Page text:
phase diagrams lab - EMA 3013C Lab 2: Phase Diagrams...

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EMA 3013C Lab 2: Phase Diagrams Introduction A system is at equilibrium when it reaches a condition such that the state of the system no longer changes unless acted upon by some external phenomenon. This equilibrium condition is seldom reached. What then is the point in studying equilibrium phase diagrams? Equilibrium phase diagrams give insight to the tendency of the system. Information for systems that approach equilibrium can be approximated from the phase diagrams. For systems removed from equilibrium conditions, phase diagrams show where the system ‘wants’ to be, and how far from that condition it is. Read sections 9.1 – 9.17, and 12.7 from your text book (Callister, 7 th ed.). This should be review to you, but if it is not, read it carefully and work through the examples. The information and exercises will help you in many of your classes. At first glance, phase diagrams may appear to be theoretical derivations. You have seen how free energy curves may be used to determine phase diagrams, however this is rarely, if ever, done in practice. Nearly all phase diagrams are developed empirically, and those that are not, have to be verified through experimentation. Several techniques exist to determine phase diagrams. Thermal analysis is one of the simplest and most widely used techniques, and it is the focus of this lab, so this technique will be described last. Other techniques include direct observation, dip sampling, fracture at liquation, dilatometry, metallographic examination, x-ray diffraction, and electrical resistivity. The direct observation technique involves heating or cooling a sample, and watching for melting or solidification. This technique is suitable for classroom demonstrations, but is plagued with experimental error. The instant or occurrence of a transformation is difficult to pinpoint accurately with optical observations, which in turn will result in erred transformation temperatures. Dip sampling is one of the oldest techniques. Liquidus and solidus points are determined by holding a sample at a fixed temperature in the liquid plus solid range until equilibrium is established. Then the phases are separated by canting and/or filtering, and compositions are analyzed. This technique is difficult in many systems due to elevated temperatures and dendritic formation. Fracture at liquation is useful in determining solidus curves and eutectic points.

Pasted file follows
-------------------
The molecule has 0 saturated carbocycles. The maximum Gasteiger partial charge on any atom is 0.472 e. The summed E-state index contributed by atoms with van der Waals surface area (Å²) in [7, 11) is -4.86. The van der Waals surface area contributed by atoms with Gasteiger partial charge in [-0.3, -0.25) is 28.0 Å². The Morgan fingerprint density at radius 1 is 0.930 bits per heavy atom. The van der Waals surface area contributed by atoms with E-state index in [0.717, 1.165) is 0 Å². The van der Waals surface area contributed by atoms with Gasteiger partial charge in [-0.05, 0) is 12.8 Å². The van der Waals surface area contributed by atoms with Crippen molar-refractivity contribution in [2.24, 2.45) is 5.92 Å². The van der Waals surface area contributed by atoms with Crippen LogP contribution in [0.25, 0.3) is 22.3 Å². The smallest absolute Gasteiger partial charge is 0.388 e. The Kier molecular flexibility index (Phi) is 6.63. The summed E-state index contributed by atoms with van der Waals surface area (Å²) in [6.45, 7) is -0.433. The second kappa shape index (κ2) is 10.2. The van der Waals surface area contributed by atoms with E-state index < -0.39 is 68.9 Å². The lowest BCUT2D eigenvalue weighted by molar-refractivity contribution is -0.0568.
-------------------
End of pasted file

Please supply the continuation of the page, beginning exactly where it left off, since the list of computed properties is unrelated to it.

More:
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This note was uploaded on 11/16/2011 for the course EMA 3013C taught by Professor Bourne during the Spring '10 term at University of Florida.

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phase diagrams lab - EMA 3013C Lab 2: Phase Diagrams...

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